Controlling the immune system's brakes to treat cancer, autoimmune disorders

Controlling the immune system's brakes to treat cancer, autoimmune disorders
In the lab of Hongbo Chi, PhD (right), Hao Shi, PhD, and Nicole Chapman, PhD discovered a possible way to manage immune responses. Credit: St. Jude Children's Research Hospital

Immunologists at St. Jude Children's Research Hospital have discovered key biological switches that control regulatory T cells—specialized white blood cells that keep the immune system in check. A paper detailing this work was published today in Immunity.

"Understanding the mechanisms that govern regulatory T cells opens up an array of options for ," said corresponding author Hongbo Chi, Ph.D., of the St. Jude Department of Immunology. "By boosting or suppressing the activity at the right time, you could develop treatments for cancer or ."

In their studies, the researchers traced the molecular machinery controlling a biological switch called mTORC1 that activates regulatory T cells. Until this work, that machinery had been a mystery.

The immunologists' studies revealed that two central mTORC1 regulators are enzymes called Rag and Rheb. The enzymes' crucial role in activating the protective regulatory T cells was revealed when the scientists discovered that mice lacking Rag or Rheb developed lethal autoimmune disease.

Regulatory T cells are critical to preventing the from attacking the body's own tissues in autoimmune diseases such as lupus and rheumatoid arthritis. The discovery of the roles of Rag and Rheb is important because drugs that activate those enzymes could prove useful as treatments for autoimmune diseases. The drugs would enhance the regulatory T cells' function as immune safety brakes.

The findings may also influence cancer treatment by supercharging immunotherapy—in which the patient's own immune system is activated to target a tumor. A significant barrier to such therapies has been the immune-damping activity of regulatory T cells. Drugs that inhibit Rag or Rheb could aid immunotherapies against cancers by suppressing the regulatory T cells.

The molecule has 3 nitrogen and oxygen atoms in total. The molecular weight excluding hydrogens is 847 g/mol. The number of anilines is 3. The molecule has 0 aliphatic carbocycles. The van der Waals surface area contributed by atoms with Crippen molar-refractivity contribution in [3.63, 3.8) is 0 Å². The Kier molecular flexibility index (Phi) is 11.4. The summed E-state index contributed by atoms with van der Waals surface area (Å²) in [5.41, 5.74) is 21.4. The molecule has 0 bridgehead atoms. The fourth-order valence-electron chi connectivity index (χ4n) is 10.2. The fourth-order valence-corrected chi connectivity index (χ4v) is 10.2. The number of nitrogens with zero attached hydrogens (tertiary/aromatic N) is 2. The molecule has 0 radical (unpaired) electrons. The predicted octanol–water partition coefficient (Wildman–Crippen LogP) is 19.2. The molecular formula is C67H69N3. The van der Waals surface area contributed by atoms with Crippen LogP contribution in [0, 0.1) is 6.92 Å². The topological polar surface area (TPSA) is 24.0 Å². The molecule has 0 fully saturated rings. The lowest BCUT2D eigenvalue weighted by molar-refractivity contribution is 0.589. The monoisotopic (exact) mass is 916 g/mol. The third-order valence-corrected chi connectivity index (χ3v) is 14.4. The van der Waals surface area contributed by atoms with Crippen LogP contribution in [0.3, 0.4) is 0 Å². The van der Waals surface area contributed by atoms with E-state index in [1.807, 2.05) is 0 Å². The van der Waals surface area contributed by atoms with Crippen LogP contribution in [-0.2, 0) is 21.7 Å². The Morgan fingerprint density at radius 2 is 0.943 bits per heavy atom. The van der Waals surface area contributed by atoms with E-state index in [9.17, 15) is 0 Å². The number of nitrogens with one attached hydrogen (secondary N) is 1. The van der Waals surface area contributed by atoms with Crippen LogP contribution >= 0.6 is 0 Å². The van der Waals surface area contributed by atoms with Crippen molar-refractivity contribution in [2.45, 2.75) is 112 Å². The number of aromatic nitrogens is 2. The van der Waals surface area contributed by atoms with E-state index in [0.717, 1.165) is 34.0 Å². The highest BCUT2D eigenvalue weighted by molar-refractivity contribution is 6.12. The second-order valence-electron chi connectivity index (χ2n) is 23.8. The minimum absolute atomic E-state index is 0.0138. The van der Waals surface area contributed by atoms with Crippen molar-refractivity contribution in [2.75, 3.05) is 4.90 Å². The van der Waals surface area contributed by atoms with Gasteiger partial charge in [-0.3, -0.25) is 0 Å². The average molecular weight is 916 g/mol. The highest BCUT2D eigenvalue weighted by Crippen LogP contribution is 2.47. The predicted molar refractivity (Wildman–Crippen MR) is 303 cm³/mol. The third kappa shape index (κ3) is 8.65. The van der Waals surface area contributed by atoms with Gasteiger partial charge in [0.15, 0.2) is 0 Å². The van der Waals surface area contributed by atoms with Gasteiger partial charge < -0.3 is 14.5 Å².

The researchers found that play a major role in activating mTORC1 in regulatory T cells, functions that were mediated by Rag and Rheb. Amino acids are the building blocks of proteins, which means that "nutrient-sensing" by the immune system, for example of the food a person eats, could influence that individual's immune response—not only to cancers, but also to organ transplants and infections.


Explore further

Rare disease gives new insight into regulatory T cell function

More information: Hao Shi et al, Amino Acids License Kinase mTORC1 Activity and Treg Cell Function via Small G Proteins Rag and Rheb, Immunity (2019). DOI: 10.1016/j.immuni.2019.10.001
Journal information: Immunity

Citation: Controlling the immune system's brakes to treat cancer, autoimmune disorders (2019, October 24) retrieved 6 December 2019 from https://medicalxpress.com/news/2019-10-immune-cancer-autoimmune-disorders.html
This document is subject to copyright. Apart from any fair dealing for the purpose of private study or research, no part may be reproduced without the written permission. The content is provided for information purposes only.
320 shares

Feedback to editors

User comments